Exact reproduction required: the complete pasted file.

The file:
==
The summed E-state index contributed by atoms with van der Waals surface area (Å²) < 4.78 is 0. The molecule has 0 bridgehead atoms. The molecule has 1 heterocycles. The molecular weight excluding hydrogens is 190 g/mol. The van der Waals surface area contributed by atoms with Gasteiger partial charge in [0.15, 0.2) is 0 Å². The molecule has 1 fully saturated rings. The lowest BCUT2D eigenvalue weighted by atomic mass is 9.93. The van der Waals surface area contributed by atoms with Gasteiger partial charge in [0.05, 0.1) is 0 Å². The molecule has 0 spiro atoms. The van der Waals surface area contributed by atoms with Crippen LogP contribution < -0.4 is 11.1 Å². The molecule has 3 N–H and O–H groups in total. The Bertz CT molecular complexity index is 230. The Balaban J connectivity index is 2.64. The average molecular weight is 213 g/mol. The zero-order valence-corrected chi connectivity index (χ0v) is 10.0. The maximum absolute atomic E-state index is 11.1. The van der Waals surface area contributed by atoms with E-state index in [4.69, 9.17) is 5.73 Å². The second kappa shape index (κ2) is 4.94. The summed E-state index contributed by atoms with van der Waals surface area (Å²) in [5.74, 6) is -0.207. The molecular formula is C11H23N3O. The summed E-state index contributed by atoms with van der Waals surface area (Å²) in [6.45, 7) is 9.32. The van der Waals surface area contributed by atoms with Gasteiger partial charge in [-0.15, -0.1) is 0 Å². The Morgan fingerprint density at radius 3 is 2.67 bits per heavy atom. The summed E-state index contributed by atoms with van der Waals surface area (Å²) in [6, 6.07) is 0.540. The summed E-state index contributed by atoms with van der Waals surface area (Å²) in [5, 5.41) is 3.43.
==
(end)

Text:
The summed E-state index contributed by atoms with van der Waals surface area (Å²) < 4.78 is 0. The molecule has 0 bridgehead atoms. The molecule has 1 heterocycles. The molecular weight excluding hydrogens is 190 g/mol. The van der Waals surface area contributed by atoms with Gasteiger partial charge in [0.15, 0.2) is 0 Å². The molecule has 1 fully saturated rings. The lowest BCUT2D eigenvalue weighted by atomic mass is 9.93. The van der Waals surface area contributed by atoms with Gasteiger partial charge in [0.05, 0.1) is 0 Å². The molecule has 0 spiro atoms. The van der Waals surface area contributed by atoms with Crippen LogP contribution < -0.4 is 11.1 Å². The molecule has 3 N–H and O–H groups in total. The Bertz CT molecular complexity index is 230. The Balaban J connectivity index is 2.64. The average molecular weight is 213 g/mol. The zero-order valence-corrected chi connectivity index (χ0v) is 10.0. The maximum absolute atomic E-state index is 11.1. The van der Waals surface area contributed by atoms with E-state index in [4.69, 9.17) is 5.73 Å². The second kappa shape index (κ2) is 4.94. The summed E-state index contributed by atoms with van der Waals surface area (Å²) in [5.74, 6) is -0.207. The molecular formula is C11H23N3O. The summed E-state index contributed by atoms with van der Waals surface area (Å²) in [6.45, 7) is 9.32. The van der Waals surface area contributed by atoms with Gasteiger partial charge in [-0.15, -0.1) is 0 Å². The Morgan fingerprint density at radius 3 is 2.67 bits per heavy atom. The summed E-state index contributed by atoms with van der Waals surface area (Å²) in [6, 6.07) is 0.540. The summed E-state index contributed by atoms with van der Waals surface area (Å²) in [5, 5.41) is 3.43.